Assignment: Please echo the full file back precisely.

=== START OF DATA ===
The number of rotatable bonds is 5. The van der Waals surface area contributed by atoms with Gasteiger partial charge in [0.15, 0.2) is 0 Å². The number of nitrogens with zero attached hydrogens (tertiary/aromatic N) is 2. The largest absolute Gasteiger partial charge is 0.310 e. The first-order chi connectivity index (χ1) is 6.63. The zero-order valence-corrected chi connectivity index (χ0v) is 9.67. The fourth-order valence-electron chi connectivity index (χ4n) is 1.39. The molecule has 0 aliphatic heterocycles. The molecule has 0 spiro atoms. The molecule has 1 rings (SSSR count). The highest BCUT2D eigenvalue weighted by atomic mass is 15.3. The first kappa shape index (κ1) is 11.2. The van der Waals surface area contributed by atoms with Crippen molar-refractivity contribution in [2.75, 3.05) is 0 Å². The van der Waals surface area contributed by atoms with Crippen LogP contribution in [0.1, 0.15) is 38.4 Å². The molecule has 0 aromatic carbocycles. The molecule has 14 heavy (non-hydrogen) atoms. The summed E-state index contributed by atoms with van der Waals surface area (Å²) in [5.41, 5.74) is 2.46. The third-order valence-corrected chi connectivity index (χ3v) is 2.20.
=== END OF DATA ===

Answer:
The number of rotatable bonds is 5. The van der Waals surface area contributed by atoms with Gasteiger partial charge in [0.15, 0.2) is 0 Å². The number of nitrogens with zero attached hydrogens (tertiary/aromatic N) is 2. The largest absolute Gasteiger partial charge is 0.310 e. The first-order chi connectivity index (χ1) is 6.63. The zero-order valence-corrected chi connectivity index (χ0v) is 9.67. The fourth-order valence-electron chi connectivity index (χ4n) is 1.39. The molecule has 0 aliphatic heterocycles. The molecule has 0 spiro atoms. The molecule has 1 rings (SSSR count). The highest BCUT2D eigenvalue weighted by atomic mass is 15.3. The first kappa shape index (κ1) is 11.2. The van der Waals surface area contributed by atoms with Crippen molar-refractivity contribution in [2.75, 3.05) is 0 Å². The van der Waals surface area contributed by atoms with Crippen LogP contribution in [0.1, 0.15) is 38.4 Å². The molecule has 0 aromatic carbocycles. The molecule has 14 heavy (non-hydrogen) atoms. The summed E-state index contributed by atoms with van der Waals surface area (Å²) in [5.41, 5.74) is 2.46. The third-order valence-corrected chi connectivity index (χ3v) is 2.20.